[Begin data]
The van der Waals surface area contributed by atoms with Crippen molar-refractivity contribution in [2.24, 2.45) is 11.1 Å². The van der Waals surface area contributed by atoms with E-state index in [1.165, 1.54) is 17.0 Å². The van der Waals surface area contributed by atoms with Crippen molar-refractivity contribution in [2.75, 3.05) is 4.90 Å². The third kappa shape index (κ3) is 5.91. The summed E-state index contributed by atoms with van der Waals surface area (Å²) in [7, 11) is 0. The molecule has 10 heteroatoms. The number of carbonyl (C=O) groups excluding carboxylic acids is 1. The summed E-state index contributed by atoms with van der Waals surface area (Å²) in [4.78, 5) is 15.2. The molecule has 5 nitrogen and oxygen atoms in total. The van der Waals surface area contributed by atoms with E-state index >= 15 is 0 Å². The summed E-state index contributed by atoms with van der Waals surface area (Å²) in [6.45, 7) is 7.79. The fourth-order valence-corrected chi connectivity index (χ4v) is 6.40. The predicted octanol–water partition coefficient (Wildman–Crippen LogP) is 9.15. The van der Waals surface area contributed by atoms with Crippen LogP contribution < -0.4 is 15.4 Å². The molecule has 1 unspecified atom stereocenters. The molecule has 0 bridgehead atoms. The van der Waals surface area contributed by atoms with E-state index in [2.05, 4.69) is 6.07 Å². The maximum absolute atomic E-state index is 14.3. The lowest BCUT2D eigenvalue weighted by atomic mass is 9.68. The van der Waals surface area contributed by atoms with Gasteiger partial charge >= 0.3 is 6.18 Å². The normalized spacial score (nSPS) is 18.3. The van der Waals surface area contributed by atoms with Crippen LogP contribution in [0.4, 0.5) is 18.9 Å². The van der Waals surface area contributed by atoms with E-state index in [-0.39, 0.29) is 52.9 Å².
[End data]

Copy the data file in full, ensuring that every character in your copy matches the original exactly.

The van der Waals surface area contributed by atoms with Crippen molar-refractivity contribution in [2.24, 2.45) is 11.1 Å². The van der Waals surface area contributed by atoms with E-state index in [1.165, 1.54) is 17.0 Å². The van der Waals surface area contributed by atoms with Crippen molar-refractivity contribution in [2.75, 3.05) is 4.90 Å². The third kappa shape index (κ3) is 5.91. The summed E-state index contributed by atoms with van der Waals surface area (Å²) in [7, 11) is 0. The molecule has 10 heteroatoms. The number of carbonyl (C=O) groups excluding carboxylic acids is 1. The summed E-state index contributed by atoms with van der Waals surface area (Å²) in [4.78, 5) is 15.2. The molecule has 5 nitrogen and oxygen atoms in total. The van der Waals surface area contributed by atoms with E-state index >= 15 is 0 Å². The summed E-state index contributed by atoms with van der Waals surface area (Å²) in [6.45, 7) is 7.79. The fourth-order valence-corrected chi connectivity index (χ4v) is 6.40. The predicted octanol–water partition coefficient (Wildman–Crippen LogP) is 9.15. The van der Waals surface area contributed by atoms with Crippen LogP contribution < -0.4 is 15.4 Å². The molecule has 1 unspecified atom stereocenters. The molecule has 0 bridgehead atoms. The van der Waals surface area contributed by atoms with E-state index in [2.05, 4.69) is 6.07 Å². The maximum absolute atomic E-state index is 14.3. The lowest BCUT2D eigenvalue weighted by atomic mass is 9.68. The van der Waals surface area contributed by atoms with Gasteiger partial charge >= 0.3 is 6.18 Å². The normalized spacial score (nSPS) is 18.3. The van der Waals surface area contributed by atoms with Crippen LogP contribution in [0.4, 0.5) is 18.9 Å². The van der Waals surface area contributed by atoms with E-state index in [-0.39, 0.29) is 52.9 Å².